This year’s second overseas conference was held in Sydney at a new and fancy conference centre in Darling Harbour. With some of my Japanese colleagues, we have created a digital essay on the “Anthropologies of Science and Technology in Japan,” which was part of the new exhibition called STS Across Borders. The best for the genre is probably “experimental.” Not only we, even the organizers did not know how it was going to be. It was fun though and we hope to continue tinkering with this text-like-archive-of-genealogies.
This year I go to two international conferences during the summer. Both conferences are in the southern hemisphere, so they’re a sort of escape from the summer heat in Japan. In July, I organized a session at the IUAES (International Union of Anthropological and Ethnological Sciences) conference in Florianópolis, Brasil with two colleagues from Japan and Italy. It is a follow-up of the workshop we held in Kyoto University this February with many new presenters and topics, but still mostly an attempt to explore posthuman ways of life and especially the role of pharmaceuticals in shaping it.
Vital Experiments: Living (and Dying) with Pharmaceuticals after the Human (IUAES 2018, Florianópolis)
This workshop is part of a collaborative research project on the pharmaceutical entanglements of life and its anthropological exploration. Participants will provide their own accounts on this broad topic from herbal medicines in Ghana and India to polypharmacy in Taiwan, and more. We hope to discuss how drugs, pills, herbs and vaccines are instrumental in the shaping of what has come to be called ‘experimental societies’ and how these changes situate many around the world in an extended space between bench and bedside.
VITAL EXPERIMENTS: Living (and Dying) with Pharmaceuticals after the Human
We organised this colloquium with my colleague at Osaka University Kimura Yumi to finally bring in nonhumans into the ongoing conversations about kyosei. Might be too early (or too late?), but he work of Scott Simon from Ottawa University and Kosaka Yasuyuki from Kyoto University will for sure have many interesting interferences and hopefully some of our anthropocentric friends will bring something home from the event.
MULTISPECIES MEETS KYOSEI: Plants, Birds and People
As part of a collaborative project at Minpaku on care in anthropology with a focus on Southeast Asia, Japan and Europe, I will talk, once more, about how experiment and care fold into each other in clinical trials across Hungary and Japan. I have written and presented about this both in Japanese and in English, but most listeners are very skeptic to these ideas. I’m sure I’ll have a hard time, again.
Thinking about an Anthropology of Care: A Discussion with F. Aulino and J. Danely (Minpaku)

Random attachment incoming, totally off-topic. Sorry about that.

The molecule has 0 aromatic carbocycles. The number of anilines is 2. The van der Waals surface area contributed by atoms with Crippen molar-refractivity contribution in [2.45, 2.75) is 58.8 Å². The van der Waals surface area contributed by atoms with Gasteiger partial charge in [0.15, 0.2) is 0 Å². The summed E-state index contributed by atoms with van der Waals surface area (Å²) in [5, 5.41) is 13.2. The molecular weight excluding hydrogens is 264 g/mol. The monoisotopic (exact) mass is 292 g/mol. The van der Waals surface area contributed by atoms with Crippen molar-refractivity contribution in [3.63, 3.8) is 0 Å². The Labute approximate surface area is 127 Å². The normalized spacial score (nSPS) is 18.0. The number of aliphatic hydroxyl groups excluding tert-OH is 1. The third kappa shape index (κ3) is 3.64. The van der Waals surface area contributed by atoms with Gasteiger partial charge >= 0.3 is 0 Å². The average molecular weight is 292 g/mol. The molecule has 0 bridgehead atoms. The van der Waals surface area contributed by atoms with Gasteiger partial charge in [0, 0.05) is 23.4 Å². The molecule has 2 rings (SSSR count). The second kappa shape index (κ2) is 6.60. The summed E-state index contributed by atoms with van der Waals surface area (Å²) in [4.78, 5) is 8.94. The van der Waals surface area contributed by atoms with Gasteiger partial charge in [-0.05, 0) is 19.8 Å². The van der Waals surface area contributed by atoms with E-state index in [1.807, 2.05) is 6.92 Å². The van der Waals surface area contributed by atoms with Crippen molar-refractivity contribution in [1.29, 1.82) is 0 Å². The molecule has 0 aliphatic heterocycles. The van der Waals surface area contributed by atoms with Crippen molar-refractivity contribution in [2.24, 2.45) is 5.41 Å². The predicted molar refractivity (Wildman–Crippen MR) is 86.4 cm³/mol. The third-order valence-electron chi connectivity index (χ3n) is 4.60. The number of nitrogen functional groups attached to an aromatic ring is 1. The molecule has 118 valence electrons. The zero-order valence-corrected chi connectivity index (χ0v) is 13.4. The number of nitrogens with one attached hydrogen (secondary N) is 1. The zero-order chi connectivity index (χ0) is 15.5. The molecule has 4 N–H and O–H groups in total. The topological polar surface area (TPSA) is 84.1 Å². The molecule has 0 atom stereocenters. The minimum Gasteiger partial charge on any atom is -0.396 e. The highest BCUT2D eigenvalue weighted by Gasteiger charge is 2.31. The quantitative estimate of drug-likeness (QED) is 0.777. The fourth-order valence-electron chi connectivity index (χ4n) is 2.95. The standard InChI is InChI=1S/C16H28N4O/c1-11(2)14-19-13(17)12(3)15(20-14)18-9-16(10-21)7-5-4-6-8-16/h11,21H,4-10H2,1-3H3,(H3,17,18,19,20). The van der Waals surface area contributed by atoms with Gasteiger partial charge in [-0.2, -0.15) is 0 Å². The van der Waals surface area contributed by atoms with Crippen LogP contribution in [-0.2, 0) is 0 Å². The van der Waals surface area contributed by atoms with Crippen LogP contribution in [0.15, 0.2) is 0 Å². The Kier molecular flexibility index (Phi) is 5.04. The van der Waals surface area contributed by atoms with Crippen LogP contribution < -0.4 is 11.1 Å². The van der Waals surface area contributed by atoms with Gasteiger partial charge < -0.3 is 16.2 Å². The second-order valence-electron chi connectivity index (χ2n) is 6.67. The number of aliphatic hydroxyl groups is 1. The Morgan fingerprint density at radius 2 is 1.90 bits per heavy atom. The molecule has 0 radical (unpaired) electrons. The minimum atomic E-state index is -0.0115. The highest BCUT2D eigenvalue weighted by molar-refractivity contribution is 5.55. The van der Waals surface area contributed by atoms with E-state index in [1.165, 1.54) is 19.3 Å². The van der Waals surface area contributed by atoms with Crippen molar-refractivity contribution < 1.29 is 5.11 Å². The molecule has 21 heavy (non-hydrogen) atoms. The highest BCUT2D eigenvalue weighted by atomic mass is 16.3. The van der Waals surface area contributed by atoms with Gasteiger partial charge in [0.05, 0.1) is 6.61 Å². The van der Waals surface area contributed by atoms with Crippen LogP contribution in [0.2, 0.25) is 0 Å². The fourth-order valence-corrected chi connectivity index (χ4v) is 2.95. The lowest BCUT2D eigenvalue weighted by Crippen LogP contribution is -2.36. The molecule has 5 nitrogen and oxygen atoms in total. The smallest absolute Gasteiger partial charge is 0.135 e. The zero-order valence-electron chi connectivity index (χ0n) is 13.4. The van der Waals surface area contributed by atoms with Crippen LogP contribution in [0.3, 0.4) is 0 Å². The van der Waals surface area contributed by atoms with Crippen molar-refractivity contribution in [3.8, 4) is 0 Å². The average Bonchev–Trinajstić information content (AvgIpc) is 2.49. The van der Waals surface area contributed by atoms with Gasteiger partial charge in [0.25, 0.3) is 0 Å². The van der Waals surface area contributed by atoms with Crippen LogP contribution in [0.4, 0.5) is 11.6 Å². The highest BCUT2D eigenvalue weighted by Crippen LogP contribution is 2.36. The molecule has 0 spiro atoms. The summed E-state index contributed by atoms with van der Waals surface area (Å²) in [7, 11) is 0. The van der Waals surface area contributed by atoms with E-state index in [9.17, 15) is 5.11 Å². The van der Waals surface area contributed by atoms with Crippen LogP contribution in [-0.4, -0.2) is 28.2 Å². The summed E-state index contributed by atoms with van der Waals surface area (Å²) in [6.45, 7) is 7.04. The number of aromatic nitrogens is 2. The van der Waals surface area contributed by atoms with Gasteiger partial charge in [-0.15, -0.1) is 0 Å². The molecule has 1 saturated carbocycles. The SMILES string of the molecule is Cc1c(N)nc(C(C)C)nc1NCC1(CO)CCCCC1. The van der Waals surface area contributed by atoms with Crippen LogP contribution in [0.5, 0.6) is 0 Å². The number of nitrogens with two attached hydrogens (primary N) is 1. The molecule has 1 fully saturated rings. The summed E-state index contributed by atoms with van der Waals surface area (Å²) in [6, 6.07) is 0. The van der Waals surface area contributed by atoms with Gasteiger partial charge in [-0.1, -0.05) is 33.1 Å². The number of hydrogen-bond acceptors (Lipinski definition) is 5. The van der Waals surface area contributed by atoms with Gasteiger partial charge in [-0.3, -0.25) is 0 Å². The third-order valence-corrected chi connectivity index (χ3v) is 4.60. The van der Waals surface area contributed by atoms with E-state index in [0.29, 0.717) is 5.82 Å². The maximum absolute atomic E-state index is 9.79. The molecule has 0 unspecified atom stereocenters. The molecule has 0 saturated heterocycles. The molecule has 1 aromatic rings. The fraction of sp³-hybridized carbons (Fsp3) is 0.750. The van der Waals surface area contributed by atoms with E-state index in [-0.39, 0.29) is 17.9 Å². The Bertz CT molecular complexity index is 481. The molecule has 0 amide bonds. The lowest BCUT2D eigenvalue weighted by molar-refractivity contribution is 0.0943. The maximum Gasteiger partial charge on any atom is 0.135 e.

- Akiko Mori (National Museum of Ethnology): “Introduction: Why does an anthropology of care arouse our interest?”
- Jason Danely (Oxford Brookes University): “Care as emotions and ethics: toward a cross-cultural comparative and approach”
- Erika Takahashi (Chiba University): “The logic of optimized care”
- Felicity Aulino (University of Massachusetts Amherst): “Toward a critical phenomenology of care”
- Gergely Mohacsi (Osaka University): “Experiments with care: between bench and bedside”
「人新世（anthropocene）」を問う——日本の人類学からの応 答可能性の探求 （分科会）
◼︎ 場所 ：神戸大学大学院国際文化学研究科、C会場(B201)
- フィッシュ・マイケル「Remediating Ecology in the Age of the Anthropocene」
One day off from the summer school with RESPECT students at UofT, I join to this rather provocatively-sounding roundtable on more-than-human academic worlds. I’ll probably talk about kyōsei and the difficulties and pleasures of bringing in pharmaceuticals and plants to a human sciences curriculum..
More-than-human moves: of everyday entanglements and the Academy
Participants: Kelly Abrams (University of Western Ontario), Andrea De Antoni (Ritsumeikan University), Hiroaki Kawamura (University of Findlay), Gergely Mohácsi (Osaka University), Melanie Rock (University of Calgary), Scott Simon (University of Ottawa), Alan Smart (University of Calgary)
Abstract: Within the humanities and social sciences a nonhuman or more-than-human approach to writing and research has become a prominent genre. This is an epistemological move that underscores humans are ever-entangled with nonhuman animals, technologies, the environment and spiritual entities. Anthropologists, perhaps due to the centrality of anthropos in the discipline, were slow to respond to broader moves to decentre the human subject. However, the publication of the special issue The Emergence of Multispecies Ethnography in the journal Cultural Anthropology in 2010 prompted a growing number of anthropologists to focus on more-than-human conceptualizations as valuable in understanding and describing everyday interactions. Nevertheless, movement towards such an approach in anthropology is often resisted by the power structures of universities where more quantitative and rigid regimes of classification—nature/culture or human/animal for example—remain. This round table discussion focuses on how the nonhuman turn informs the work of participants and how they maneuver within the academy. Put concretely, why and how is the nonhuman turn prominent in your work and what are the implications of more-than-human research for methods and practices?